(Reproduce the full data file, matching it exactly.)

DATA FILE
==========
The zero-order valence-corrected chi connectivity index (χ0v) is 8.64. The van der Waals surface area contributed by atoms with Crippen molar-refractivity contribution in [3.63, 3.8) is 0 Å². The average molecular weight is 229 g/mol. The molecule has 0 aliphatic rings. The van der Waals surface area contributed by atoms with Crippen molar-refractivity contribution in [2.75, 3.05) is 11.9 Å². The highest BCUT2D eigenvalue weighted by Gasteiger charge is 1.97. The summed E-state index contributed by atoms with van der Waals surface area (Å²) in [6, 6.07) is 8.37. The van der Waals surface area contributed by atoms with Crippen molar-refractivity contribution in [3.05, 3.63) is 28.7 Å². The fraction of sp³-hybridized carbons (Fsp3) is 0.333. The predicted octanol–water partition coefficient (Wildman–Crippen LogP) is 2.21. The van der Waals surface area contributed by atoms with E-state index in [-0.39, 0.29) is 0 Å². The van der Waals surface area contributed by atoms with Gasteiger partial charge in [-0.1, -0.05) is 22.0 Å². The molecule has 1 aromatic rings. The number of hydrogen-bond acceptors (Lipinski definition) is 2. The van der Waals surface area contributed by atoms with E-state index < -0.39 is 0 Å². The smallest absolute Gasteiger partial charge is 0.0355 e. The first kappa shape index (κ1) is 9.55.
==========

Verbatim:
The zero-order valence-corrected chi connectivity index (χ0v) is 8.64. The van der Waals surface area contributed by atoms with Crippen molar-refractivity contribution in [3.63, 3.8) is 0 Å². The average molecular weight is 229 g/mol. The molecule has 0 aliphatic rings. The van der Waals surface area contributed by atoms with Crippen molar-refractivity contribution in [2.75, 3.05) is 11.9 Å². The highest BCUT2D eigenvalue weighted by Gasteiger charge is 1.97. The summed E-state index contributed by atoms with van der Waals surface area (Å²) in [6, 6.07) is 8.37. The van der Waals surface area contributed by atoms with Crippen molar-refractivity contribution in [3.05, 3.63) is 28.7 Å². The fraction of sp³-hybridized carbons (Fsp3) is 0.333. The predicted octanol–water partition coefficient (Wildman–Crippen LogP) is 2.21. The van der Waals surface area contributed by atoms with E-state index in [-0.39, 0.29) is 0 Å². The van der Waals surface area contributed by atoms with Gasteiger partial charge in [-0.1, -0.05) is 22.0 Å². The molecule has 1 aromatic rings. The number of hydrogen-bond acceptors (Lipinski definition) is 2. The van der Waals surface area contributed by atoms with E-state index < -0.39 is 0 Å². The smallest absolute Gasteiger partial charge is 0.0355 e. The first kappa shape index (κ1) is 9.55.